Re: Canadian scouts OFFICIALY co-ed!!!
(no name) ((no email))
Sat, 12 Dec 1992 13:01:14 CST
>> The Boys SCouts of Canada, an exclusivly MALE organization since
>> it's founding 85 years agao, had gone co-ed.....
>> [information deleted]
>> Rietvel said Canada was influenced by Scouts organizations in Europe and
>> Austrailia, which also allow girls to join. BOY SCOUTS in the USA remain
>> and exclusively male preserve.
>> So how long for BSA? Anyone want to start a pool?
>>Scouter Don (Izard)
> As an Eagle Scout and adult scouter I would first like to say that
>I support BSA's policy of only admitting male youth into the Cub and Boy
> In the case of the United States, I believe that because there
>currently exists a program for female youth in the Girl Scouts of America,
>that the BSA should not consider modifying there existing policy. I also
>believe proposals to modify BSA's existing policy to go co-ed should not be
>submitted by third parties because the Girl Scouts of America exists to
>meet these needs.
I also support the BSA's policy of male-only youth membership, but
this too is an issue that needs VERY CAREFUL study. As far as a
merger with the Girl Scouts of the USA (GSUSA), as Kathie wrote
several times, the BSA *has* tried to create a program both within the
BSA framework and within the independent corporation "Learning for
Today" outside of the mainline BSA, to admit girls.
The Girl Scouts are NOT interested.
The Girl Scouts of the USA does not meet the needs of ALL girls, and
that is the problem. In our earlier days, men went hiking cand
camping and did cooking outdoors and learned pioneering skills. Girls
did cooking inside (later some outdoors), learned sewing, child care,
did a lot of reading, did music, dance and homemaking (those are some
of the actual names of badges found in the Junior and Senior Girl
Scout Handbooks). Even later on, when the GSUSA made many changes to
its programs, those elements of "separate roles" were still much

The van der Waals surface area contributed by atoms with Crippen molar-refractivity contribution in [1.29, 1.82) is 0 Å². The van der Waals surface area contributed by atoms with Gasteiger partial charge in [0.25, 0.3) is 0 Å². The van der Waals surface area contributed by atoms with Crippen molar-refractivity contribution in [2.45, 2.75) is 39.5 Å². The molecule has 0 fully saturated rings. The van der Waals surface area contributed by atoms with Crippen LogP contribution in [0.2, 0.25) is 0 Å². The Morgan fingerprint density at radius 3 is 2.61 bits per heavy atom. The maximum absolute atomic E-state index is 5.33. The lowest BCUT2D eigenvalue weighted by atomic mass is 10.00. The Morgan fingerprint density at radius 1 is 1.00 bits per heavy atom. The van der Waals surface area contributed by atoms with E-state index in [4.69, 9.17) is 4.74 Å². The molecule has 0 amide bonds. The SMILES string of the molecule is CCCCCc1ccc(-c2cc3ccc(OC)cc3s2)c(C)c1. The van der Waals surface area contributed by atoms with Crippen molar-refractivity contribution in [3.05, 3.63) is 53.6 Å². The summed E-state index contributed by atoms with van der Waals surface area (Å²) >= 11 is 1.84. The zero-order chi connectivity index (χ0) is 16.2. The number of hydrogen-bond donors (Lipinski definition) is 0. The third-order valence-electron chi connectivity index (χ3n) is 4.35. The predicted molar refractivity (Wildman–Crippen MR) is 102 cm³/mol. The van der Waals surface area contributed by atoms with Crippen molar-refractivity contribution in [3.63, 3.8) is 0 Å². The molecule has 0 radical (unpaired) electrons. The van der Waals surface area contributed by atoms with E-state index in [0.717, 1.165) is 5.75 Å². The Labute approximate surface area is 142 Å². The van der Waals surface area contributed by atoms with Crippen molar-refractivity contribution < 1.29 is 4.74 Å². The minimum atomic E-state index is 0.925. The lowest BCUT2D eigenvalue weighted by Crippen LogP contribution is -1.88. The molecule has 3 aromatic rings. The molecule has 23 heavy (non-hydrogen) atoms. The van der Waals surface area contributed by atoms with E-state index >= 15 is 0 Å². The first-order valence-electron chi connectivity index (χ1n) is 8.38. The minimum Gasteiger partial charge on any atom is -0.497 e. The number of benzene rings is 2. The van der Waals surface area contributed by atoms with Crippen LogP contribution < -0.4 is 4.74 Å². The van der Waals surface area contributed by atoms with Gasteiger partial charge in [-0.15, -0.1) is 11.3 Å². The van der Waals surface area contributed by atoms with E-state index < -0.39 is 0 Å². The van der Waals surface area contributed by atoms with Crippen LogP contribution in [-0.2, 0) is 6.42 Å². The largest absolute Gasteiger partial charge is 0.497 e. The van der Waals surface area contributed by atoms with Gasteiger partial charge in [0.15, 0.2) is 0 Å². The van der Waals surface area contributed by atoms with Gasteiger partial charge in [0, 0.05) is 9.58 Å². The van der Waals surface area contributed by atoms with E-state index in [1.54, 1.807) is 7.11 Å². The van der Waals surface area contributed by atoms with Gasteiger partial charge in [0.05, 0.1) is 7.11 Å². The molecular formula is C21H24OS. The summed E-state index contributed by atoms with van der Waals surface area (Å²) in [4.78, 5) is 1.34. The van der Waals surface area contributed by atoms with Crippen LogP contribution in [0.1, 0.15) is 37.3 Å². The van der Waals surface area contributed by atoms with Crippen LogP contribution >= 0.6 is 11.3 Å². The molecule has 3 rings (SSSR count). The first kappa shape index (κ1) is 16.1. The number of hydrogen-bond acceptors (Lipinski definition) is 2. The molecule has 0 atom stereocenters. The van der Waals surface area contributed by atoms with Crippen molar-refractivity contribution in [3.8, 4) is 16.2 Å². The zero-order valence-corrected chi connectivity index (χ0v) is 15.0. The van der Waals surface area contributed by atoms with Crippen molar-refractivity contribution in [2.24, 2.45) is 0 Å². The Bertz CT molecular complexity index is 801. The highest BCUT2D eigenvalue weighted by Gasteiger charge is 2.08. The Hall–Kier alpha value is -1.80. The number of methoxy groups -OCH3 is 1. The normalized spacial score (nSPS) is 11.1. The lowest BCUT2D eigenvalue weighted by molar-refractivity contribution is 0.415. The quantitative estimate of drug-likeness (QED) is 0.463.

In our prior discussion on this subject, we had concluded that its the
GSUSA that need to do some changing, and NOT the BSA. I still agree
with that, only I hasten to add that the BSA need to do some major
changes as well. It will come with time, and several heated court
cases, and eventually, some judge will look at the list of countries
world-wide that have Scouting programs and will ask the critical
questions: "What is the negative impact upon youth in those countries
as a result of their participation in a coed Scouting program?" (don't
look like any negative, it does appear that there's a lot of positive
impact); and "Why has the BSA felt that it is different from any other
Scout program in the free world to keep female youth from enjoying the
programs?" (because it has money tied up in the corporate name and
because there's a lot of people that have died or willed monies with
the sole stipualtion that if the BSA changes it's mission, that the
monies stop. In some local Councils, this means the end of the
> Keep in mind the the explorer program exists for various carrer
>oriented groups and does admit female youth.
Kevin, the Exploring program has succeeded in spite of the GSUSA,
which did NOT like the BSA's treading upon their older girls starting
back in 1971. They fought it, with some local GSUSA Councils telling
their youth (I know, the Kentuckiana Council, serving female youth in
west central and western Kentucky (and the Council where I was
registered with) had went as far as to tell female youth that "they
had to make a choice between the Explorers and the Girl Scouts and
they could not members of both". (that's crap, but that's what they did
to attempt to scare off older girls). Girls went to Exploring (no big
suprise there, they were there for the boys and the chance to go
camping and being in the outdoors, and NOT THERE for the "career" part
of the program).
> In Canada's case I do'nt believe the transformation should have
>happended. Mainly because the Canadian Equivalent to Girl Scouts are the
>Girl Guides, and always
>have been. Scouts Canada has allowed male/female Venturer Companies, and
>Rover Crews for some time.
What does that have to do with anything?? So, Canada has Girl
Scouting...so does 119 other countries at one time or another had girl
Scouting-type programs. The point is, that Canada, like many other
countries, had the foresight to realize that single-sex programs are
no longer in the interest of their citizens, does not promote the